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Maximum or minimum torque?
The rated clockwise tightening torque number on a mechanical lug is an exact torque, not a minimum or a maximum.
Anything less and you risk the wire slipping, or a joint that is not gas tight, leading to overheating from oxides forming, increasing resistance of the connection and joint failure.
Too much torque can damage the wire strands and could damage the lug itself from excess stress and lead to the same conditions as too little torque.
Using a torque wrench is the way to go, and remember to hold the correct rated torque for 5 seconds to be sure the connection has settled in (to eliminate creep relaxation).
Use the agency Label:
ALL wires need to be tightened to the screw torque on the label for that gauge of wire and wire stranding class solid, B & C stranded (NEC "code wire") or G, H, I, DLO, K (FLEX stranded) and material (copper or aluminum).
Never torque less than the torque on the label.
Use only the clockwise torque number:
Only clockwise torque (right hand thread screws) is relevant. Counterclockwise (anti-clockwise) torque or “breakaway” torque when undoing a screw, will always be LOWER than clockwise torque. This is due to the helix angle on the thread and the pressure upward on the screw coming from compressing the wire.
Thanks to more than ample “stick slip” friction, screws do not come loose on their own. However, screw loosening torques are lower than tightening torque by noticeable amount.
Use the UL486AB torque holding technique:
ALL torques must be set using an accurate torque wrench and must be held CONSTANT for FIVE (5) full seconds after the torque is reached. That means torque is applied to the screw and the screw keeps turning until it no longer turns at the rated torque for 5 seconds. This is a UL486 test requirement AND a requirement for all factory and field installs. Again, experienced installers know that the load on the wire will be "as rated" only once the CREEP in the wire and lug body has been taken up. This MAXIMIZES the holding spring force on the wire which retains a gas tight contact pattern during heat and cool cycles over time. Please take the time to do it right. It matters.
For FLEX fine stranded copper wires and aluminum wire see:
Guide To Flex Fine Stranded Wire FAQ
IHI Lugs Rated Torque Labels:
IHI International Hydraulics UL & CSA wire range & tightening torque labels
Extracts from UL Whitebook:
ZMVV Whitebook Installation Information
Entire UL Whitebook, link:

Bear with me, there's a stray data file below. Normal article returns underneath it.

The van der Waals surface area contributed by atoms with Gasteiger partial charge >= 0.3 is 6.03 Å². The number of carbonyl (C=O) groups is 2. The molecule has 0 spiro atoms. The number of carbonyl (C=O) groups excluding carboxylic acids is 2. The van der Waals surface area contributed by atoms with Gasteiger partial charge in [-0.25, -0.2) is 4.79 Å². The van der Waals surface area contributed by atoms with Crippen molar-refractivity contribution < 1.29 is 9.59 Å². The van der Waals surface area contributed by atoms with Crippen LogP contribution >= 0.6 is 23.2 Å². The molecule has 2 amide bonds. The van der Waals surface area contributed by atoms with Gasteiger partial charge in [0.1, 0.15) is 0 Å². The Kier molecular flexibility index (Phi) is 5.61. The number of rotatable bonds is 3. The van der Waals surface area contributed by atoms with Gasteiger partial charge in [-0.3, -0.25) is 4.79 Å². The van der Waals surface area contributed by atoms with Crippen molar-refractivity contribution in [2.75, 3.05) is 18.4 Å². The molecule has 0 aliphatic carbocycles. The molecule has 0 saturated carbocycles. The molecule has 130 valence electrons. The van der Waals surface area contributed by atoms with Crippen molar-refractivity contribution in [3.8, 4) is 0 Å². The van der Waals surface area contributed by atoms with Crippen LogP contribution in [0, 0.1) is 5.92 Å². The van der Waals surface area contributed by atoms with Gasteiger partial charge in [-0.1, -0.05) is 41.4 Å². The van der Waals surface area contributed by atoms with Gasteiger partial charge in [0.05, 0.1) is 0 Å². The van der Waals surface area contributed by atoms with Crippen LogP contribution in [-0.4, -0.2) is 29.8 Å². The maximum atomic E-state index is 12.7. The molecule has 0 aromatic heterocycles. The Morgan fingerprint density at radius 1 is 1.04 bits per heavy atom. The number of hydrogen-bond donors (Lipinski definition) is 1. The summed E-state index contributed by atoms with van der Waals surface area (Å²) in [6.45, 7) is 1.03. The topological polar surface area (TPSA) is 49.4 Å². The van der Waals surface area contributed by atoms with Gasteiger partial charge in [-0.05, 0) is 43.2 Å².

Follow the NEC codes:
INSTALLATION Wire connectors are intended for use in installations covered by ANSI/ NFPA 70, ‘‘National Electrical Code’’ (NEC), and should be installed using the prescribed manufacturer’s installation instructions. Stacking of connectors (multiple connectors assembled using a single bolt, nut and washers) may be permitted where mechanical interference is reduced or eliminated with the use of offset tangs, stacking adapters, and the like. The intended surface contact area of the mounting tang should make complete contact with the mounting surface or the previously stacked connector tang.
The NEC Code says “listed and labeled equipment shall be installed and used in accordance with any instructions included in the listing and labeling”
“Where a tightening torque is indicated as a numeric value on equipment or in installation instructions provided by the manufacturer, a calibrated torque tool shall be used to achieve the indicated torque value, unless the equipment manufacturer has provided installation instructions for an alternative method of achieving the required torque.”
Do not assume any “standard torques” are acceptable:
“Assigned” torque rating versus “standard” UL486AB torque rating — A connector or its unit container may be marked with an assigned torque value for which the connector was investigated.
Most lugs today do not have the same generic torques that are listed in UL486AB since the torques have been further refined to suit different wire stranding classes like FLEX, multiple wires, ferrules etc., not only the NEC “code” coarse stranded or solid wires.
For this reason, always look at the torque label provided with the product and never assume the torque is “standard” even if standard torques are still printed in the UL486AB standard. The manufacturer’s labels overseen by regular UL inspection are the official source of torques for the lugs using the Agency catalog number marked on the lug to identify the correct label since the sales catalog number may be different.
UL article on connection failure:
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